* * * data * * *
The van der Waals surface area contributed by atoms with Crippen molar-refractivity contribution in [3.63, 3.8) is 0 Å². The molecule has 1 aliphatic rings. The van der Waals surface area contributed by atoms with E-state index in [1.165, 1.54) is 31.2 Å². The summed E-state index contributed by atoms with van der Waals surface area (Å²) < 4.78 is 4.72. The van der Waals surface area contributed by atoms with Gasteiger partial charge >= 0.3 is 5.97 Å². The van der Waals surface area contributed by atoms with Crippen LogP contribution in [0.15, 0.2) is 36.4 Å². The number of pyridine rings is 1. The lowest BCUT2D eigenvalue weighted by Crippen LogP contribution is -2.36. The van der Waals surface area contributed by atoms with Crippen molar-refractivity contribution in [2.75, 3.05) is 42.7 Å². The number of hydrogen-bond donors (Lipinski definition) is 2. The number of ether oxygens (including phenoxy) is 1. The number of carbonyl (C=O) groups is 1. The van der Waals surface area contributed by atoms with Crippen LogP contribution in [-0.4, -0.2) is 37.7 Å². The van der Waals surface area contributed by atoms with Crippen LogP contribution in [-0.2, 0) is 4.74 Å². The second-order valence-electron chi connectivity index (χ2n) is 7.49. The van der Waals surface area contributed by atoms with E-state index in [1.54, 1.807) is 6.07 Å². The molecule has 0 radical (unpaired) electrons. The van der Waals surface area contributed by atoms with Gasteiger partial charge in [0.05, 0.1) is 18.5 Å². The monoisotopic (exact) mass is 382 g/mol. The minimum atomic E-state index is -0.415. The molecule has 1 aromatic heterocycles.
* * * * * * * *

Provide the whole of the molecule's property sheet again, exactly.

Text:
The van der Waals surface area contributed by atoms with Crippen molar-refractivity contribution in [3.63, 3.8) is 0 Å². The molecule has 1 aliphatic rings. The van der Waals surface area contributed by atoms with E-state index in [1.165, 1.54) is 31.2 Å². The summed E-state index contributed by atoms with van der Waals surface area (Å²) < 4.78 is 4.72. The van der Waals surface area contributed by atoms with Gasteiger partial charge >= 0.3 is 5.97 Å². The van der Waals surface area contributed by atoms with Crippen LogP contribution in [0.15, 0.2) is 36.4 Å². The number of pyridine rings is 1. The lowest BCUT2D eigenvalue weighted by Crippen LogP contribution is -2.36. The van der Waals surface area contributed by atoms with Crippen molar-refractivity contribution in [2.75, 3.05) is 42.7 Å². The number of hydrogen-bond donors (Lipinski definition) is 2. The number of ether oxygens (including phenoxy) is 1. The number of carbonyl (C=O) groups is 1. The van der Waals surface area contributed by atoms with Crippen LogP contribution in [-0.4, -0.2) is 37.7 Å². The van der Waals surface area contributed by atoms with Crippen LogP contribution in [-0.2, 0) is 4.74 Å². The second-order valence-electron chi connectivity index (χ2n) is 7.49. The van der Waals surface area contributed by atoms with E-state index in [1.54, 1.807) is 6.07 Å². The molecule has 0 radical (unpaired) electrons. The van der Waals surface area contributed by atoms with Gasteiger partial charge in [0.05, 0.1) is 18.5 Å². The monoisotopic (exact) mass is 382 g/mol. The minimum atomic E-state index is -0.415. The molecule has 1 aromatic heterocycles.